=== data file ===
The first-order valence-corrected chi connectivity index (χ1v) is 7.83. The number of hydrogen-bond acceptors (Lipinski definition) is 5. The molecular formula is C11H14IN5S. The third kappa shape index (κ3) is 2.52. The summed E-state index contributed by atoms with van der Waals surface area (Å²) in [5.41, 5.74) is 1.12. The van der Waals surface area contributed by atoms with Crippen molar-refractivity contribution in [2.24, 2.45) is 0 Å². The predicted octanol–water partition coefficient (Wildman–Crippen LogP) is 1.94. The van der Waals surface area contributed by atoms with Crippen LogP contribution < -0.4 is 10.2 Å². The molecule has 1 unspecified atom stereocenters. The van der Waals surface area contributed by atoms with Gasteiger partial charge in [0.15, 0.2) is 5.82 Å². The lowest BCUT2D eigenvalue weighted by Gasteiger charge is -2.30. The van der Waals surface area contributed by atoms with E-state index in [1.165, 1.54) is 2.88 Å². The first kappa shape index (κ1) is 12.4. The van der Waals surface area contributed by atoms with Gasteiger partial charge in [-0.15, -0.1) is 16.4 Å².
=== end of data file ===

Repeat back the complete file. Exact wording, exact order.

The first-order valence-corrected chi connectivity index (χ1v) is 7.83. The number of hydrogen-bond acceptors (Lipinski definition) is 5. The molecular formula is C11H14IN5S. The third kappa shape index (κ3) is 2.52. The summed E-state index contributed by atoms with van der Waals surface area (Å²) in [5.41, 5.74) is 1.12. The van der Waals surface area contributed by atoms with Crippen molar-refractivity contribution in [2.24, 2.45) is 0 Å². The predicted octanol–water partition coefficient (Wildman–Crippen LogP) is 1.94. The van der Waals surface area contributed by atoms with Crippen LogP contribution < -0.4 is 10.2 Å². The molecule has 1 unspecified atom stereocenters. The van der Waals surface area contributed by atoms with Gasteiger partial charge in [0.15, 0.2) is 5.82 Å². The lowest BCUT2D eigenvalue weighted by Gasteiger charge is -2.30. The van der Waals surface area contributed by atoms with E-state index in [1.165, 1.54) is 2.88 Å². The first kappa shape index (κ1) is 12.4. The van der Waals surface area contributed by atoms with Gasteiger partial charge in [-0.15, -0.1) is 16.4 Å².